Mountaineers pass Terps by Kelchner is latest to put up big stats

September 19, 1993|By Mike Preston | Mike Preston,Staff Writer

COLLEGE PARK -- After West Virginia quarterback Jake Kelchner studied films of Maryland's defense last week, he smiled.

"I was happy to see them play the way they played," said Kelchner. "Their defensive backs played really soft and we thought we could throw on them."

Nothing new. Virginia and North Carolina ran up big passing numbers on the Terps the previous two weeks. So did Kelchner last night.

The 6-foot-2, 215-pound senior completed 15 of 19 passes for 270 yards and two touchdowns. He had completions of 40, 67 and 18 yards as the Mountaineers ran up 542 yards of total offense and defeated the Terps, 42-37, at Byrd Stadium.

"We came out and threw everything at them," said Jim Freeman, the West Virginia fullback. "They couldn't stop us."

Why?

Maryland's variations of the 46 defense, the one that uses athletic talent and was made famous by the Chicago Bears during their 1985 Super Bowl season and borrowed by the Washington Huskies, was not effective.

Maryland simply doesn't have the talent to play it.

"They try to crowd the line of scrimmage with six, seven and eight guys, and dare you to throw," said Ed Hill, West Virginia's wide receiver. "They use a free safety, but he's more for run support."

"They make you throw outside and think they can cover you one on one," said Hill. "We knew we could take advantage of that."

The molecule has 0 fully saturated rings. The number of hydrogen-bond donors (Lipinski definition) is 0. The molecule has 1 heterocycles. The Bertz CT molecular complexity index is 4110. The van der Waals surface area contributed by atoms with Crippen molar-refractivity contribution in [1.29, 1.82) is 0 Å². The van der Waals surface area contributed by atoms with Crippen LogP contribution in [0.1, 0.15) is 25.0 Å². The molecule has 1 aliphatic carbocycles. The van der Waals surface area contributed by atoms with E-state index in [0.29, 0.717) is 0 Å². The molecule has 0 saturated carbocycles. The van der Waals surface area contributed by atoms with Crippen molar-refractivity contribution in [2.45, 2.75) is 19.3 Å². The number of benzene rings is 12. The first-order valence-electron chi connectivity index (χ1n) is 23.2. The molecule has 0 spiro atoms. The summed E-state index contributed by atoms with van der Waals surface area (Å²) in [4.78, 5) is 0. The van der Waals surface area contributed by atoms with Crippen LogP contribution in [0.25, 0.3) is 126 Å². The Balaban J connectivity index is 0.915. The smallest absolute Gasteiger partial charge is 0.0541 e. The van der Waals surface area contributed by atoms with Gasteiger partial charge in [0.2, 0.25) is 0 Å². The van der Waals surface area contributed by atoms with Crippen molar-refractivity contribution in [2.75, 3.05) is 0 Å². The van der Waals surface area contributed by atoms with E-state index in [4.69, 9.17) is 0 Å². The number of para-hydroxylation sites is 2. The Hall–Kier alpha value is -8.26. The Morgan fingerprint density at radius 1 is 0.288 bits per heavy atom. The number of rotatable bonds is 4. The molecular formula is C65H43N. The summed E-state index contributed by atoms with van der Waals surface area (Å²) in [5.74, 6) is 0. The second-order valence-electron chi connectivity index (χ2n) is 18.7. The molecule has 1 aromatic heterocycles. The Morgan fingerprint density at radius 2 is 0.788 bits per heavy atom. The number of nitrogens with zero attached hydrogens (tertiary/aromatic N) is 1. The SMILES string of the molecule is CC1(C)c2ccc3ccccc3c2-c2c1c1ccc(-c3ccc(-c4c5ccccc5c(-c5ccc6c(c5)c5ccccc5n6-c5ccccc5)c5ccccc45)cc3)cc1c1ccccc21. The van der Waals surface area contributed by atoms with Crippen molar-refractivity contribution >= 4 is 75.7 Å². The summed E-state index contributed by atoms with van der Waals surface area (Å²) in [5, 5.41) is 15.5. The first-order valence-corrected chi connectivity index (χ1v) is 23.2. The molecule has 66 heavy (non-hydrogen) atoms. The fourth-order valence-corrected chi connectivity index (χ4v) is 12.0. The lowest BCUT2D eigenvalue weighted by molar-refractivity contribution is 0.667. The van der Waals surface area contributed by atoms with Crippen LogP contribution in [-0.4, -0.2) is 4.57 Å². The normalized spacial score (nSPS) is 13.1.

The Terps had no one who could stop West Virginia receivers Mike Baker and Jay Kearney. Baker had eight catches for 126 yards and Kearney had three for 104.

Kearney had a 67 yard touchdown catch from Kelchner with 12:10 left in the second quarter, and Baker caught a 40-yard touchdown pass from Kelchner with 8:49 remaining.

"When you crowd the line of scrimmage like that, you leave your cornerbacks on an island," said Hill."They started off by giving us the big cushion, then they started crowding us."

And when that happened . . .

"We have some big-play people and that's what we came up with -- big plays," said Kearney.

But it just wasn't West Virginia's passing game. The Mountaineers' offensive line pushed around Maryland's inexperienced defensive front. Tailback Robert Walker had 161 yards rushing on 25 attempts.

"We knew they were inexperienced and we tried to confuse them with our schemes," said West Virginia senior left tackle Rich Braham. "We opened up with straight zone blocking, and then we went with some traps and sweeps in the second period."

"We isolated on their inside linebacker [Chad Wiestling, six tackles] a couple of times and their linemen let us get to him. I think Maryland will get better.

"The key for them is control," said Braham. "There were times when they lost it. That maturity will come once they get a few more games under their belts. Those guys never quit."

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